December 14, 2006.
Kane, J. Appeal from a judgment of the Supreme Court (McCarthy, J.), entered August 25, 2005 in Ulster County, which dismissed petitioner's application, in a proceeding pursuant to CPLR article 78, to compel respondent to reinstate petitioner to her former position as a building department aide.
Thomas P. Halley, Poughkeepsie, for appellant.
Peter F. Matera, West Park, for respondent.
Before: Carpinello, J.P., Rose and Lahtinen, JJ.
Beginning in 2001, petitioner was employed by respondent as a building department aide. In January 2005, at its organizational meeting, respondent's Town Board adopted a resolution on appointment which created two part-time positions to replace petitioner's full-time position. Respondent contends that restructuring of its building department, to keep down costs and increase efficiency, required elimination of petitioner's full-time position. Petitioner commenced this proceeding seeking reinstatement to her former position, as well as back pay and benefits. Supreme Court dismissed the petition. On petitioner's appeal, we affirm.
Once respondent came forward with prima facie evidence that petitioner was not entitled to Civil Service Law protection, the burden shifted to petitioner to raise a triable issue of fact regarding her entitlement to such protection ( see Matter of de Zarate v Thompson, 213 AD2d 713, 714). Although petitioner was employed by respondent for a number of years and passed a civil service examination qualifying her for numerous clerical positions, she failed to present proof that she was employed in a noncompetitive class position for five continuous years ( see Civil Service Law § 75 [c]).
Even if petitioner did work in a protected position, respondent could eliminate her position for purposes of economy or efficiency ( see Civil Service Law § 75; Matter of Mucci v City of Binghamton, 245 AD2d 678, 679, appeal dismissed 91 NY2d 921, lv denied 92 NY2d 802). Petitioner bore the burden of establishing that the elimination of her position was motivated by bad faith or was a subterfuge, which can be accomplished by eliminating respondent's bona fide reasons ( see Matter of Belvey v Tioga County Legislature, 257 AD2d 967, 968-969; Matter of Mucci v City of Binghamton, supra at 679). While petitioner contends that respondent failed to prove a cost savings through its reorganization of the building department and elimination of her full-time position, respondent showed that the reorganization increased efficiency. The reorganization permitted respondent to hire a full-time building inspector by transferring the benefits previously provided to petitioner's position. Hiring several part-time workers also allowed the department to be open an additional 16 hours per week and not close during the lunch hour, thus increasing public access to the office. Petitioner failed to meet her burden of overcoming respondent's bona fide reasons for eliminating her position.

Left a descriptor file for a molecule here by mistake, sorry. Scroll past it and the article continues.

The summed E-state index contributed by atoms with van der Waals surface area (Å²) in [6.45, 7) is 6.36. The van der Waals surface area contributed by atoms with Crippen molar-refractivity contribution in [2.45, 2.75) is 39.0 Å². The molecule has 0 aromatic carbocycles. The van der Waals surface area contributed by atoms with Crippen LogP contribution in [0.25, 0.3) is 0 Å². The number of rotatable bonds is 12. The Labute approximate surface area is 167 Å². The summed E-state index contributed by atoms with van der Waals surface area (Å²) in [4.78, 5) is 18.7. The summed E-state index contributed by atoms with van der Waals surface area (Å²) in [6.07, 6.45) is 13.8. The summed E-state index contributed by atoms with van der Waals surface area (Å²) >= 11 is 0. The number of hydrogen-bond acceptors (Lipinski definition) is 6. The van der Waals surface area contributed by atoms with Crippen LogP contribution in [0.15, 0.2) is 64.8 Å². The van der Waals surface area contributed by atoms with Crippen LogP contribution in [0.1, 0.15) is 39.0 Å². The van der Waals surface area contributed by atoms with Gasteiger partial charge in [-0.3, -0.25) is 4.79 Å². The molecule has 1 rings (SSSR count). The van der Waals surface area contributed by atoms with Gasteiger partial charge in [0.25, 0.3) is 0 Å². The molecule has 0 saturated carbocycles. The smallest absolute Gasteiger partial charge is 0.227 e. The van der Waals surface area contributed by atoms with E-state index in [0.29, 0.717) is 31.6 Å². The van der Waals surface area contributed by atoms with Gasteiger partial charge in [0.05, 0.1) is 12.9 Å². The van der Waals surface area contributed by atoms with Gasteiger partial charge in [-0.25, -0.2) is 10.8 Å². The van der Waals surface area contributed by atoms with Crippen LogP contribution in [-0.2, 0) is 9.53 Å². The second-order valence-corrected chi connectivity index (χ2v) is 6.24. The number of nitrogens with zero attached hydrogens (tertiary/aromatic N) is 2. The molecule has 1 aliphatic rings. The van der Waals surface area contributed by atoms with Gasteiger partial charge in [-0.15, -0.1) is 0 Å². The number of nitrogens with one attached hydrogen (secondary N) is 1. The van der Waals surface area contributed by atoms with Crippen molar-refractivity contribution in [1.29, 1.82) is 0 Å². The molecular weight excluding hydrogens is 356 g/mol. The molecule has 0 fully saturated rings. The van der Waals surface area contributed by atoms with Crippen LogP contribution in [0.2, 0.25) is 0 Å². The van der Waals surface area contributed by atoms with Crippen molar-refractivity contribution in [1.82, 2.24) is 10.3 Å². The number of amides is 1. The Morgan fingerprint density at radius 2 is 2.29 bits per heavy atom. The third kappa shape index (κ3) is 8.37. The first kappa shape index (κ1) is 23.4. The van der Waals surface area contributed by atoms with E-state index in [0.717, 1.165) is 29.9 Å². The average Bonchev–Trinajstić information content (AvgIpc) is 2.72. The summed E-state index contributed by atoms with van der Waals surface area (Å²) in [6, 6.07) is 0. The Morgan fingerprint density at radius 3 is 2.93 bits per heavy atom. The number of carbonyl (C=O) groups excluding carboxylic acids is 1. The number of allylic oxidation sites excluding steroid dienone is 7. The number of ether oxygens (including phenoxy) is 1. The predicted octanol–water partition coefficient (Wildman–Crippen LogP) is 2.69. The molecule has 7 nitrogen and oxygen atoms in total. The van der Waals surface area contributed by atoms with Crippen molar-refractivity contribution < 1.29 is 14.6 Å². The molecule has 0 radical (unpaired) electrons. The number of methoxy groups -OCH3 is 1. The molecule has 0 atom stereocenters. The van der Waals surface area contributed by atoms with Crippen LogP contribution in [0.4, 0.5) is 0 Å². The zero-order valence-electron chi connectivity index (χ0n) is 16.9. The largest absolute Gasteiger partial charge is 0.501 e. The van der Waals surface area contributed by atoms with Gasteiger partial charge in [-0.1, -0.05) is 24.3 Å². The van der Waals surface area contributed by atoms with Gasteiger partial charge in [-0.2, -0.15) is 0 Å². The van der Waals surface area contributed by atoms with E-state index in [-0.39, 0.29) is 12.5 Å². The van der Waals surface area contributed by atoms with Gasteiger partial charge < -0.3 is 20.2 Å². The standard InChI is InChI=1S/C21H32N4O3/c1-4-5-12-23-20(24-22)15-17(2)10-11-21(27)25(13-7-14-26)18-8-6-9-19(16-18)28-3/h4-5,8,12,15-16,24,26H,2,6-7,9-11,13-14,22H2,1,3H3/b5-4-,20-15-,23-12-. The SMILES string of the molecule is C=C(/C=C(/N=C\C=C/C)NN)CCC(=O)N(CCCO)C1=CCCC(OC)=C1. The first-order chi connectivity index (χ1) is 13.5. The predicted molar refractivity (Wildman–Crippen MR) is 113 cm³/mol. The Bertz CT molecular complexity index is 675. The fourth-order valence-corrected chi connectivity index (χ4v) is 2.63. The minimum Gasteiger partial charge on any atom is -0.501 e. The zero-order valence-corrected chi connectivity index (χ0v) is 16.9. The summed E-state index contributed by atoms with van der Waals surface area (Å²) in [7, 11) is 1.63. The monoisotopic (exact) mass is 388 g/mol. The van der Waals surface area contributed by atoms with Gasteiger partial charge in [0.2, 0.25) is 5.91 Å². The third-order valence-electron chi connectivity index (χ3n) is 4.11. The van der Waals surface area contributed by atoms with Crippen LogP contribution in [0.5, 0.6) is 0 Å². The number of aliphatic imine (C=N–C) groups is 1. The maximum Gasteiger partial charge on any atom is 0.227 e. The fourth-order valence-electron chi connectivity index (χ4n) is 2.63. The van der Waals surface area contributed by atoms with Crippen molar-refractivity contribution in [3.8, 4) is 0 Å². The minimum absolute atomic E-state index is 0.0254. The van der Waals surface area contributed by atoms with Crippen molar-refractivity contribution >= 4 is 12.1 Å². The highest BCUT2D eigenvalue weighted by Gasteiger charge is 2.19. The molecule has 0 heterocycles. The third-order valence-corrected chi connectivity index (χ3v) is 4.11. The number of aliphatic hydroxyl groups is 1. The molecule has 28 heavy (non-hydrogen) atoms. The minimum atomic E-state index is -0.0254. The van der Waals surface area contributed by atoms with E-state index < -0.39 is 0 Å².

Petitioner failed to allege facts establishing that the elimination of her position violated the doctrine of legislative equivalency. Under that doctrine, "a position created by a legislative act can only be abolished by a correlative legislative act" ( Matter of Torre v County of Nassau, 86 NY2d 421, 426; see Matter of Gallagher v Regan, 42 NY2d 230, 234; Matter of Heron v City of Binghamton, 307 AD2d 524, 525, lv denied 100 NY2d 515). According to the only proof on this record, it appears that petitioner's position was created in January 2001 by a resolution on appointment of officers and employees, and the same full-time position was eliminated when respondent enacted its resolution on appointment of officers and employees in January 2005. As the position was created and abolished by the same means, respondent acted in accord with the principle of legislative equivalency ( see Matter of Heron v City of Binghamton, supra at 526; Matter of Terrible v County of Rockland, 81 AD2d 837, 837).
We have reviewed petitioner's remaining arguments and find them without merit.
Ordered that the judgment is affirmed, without costs.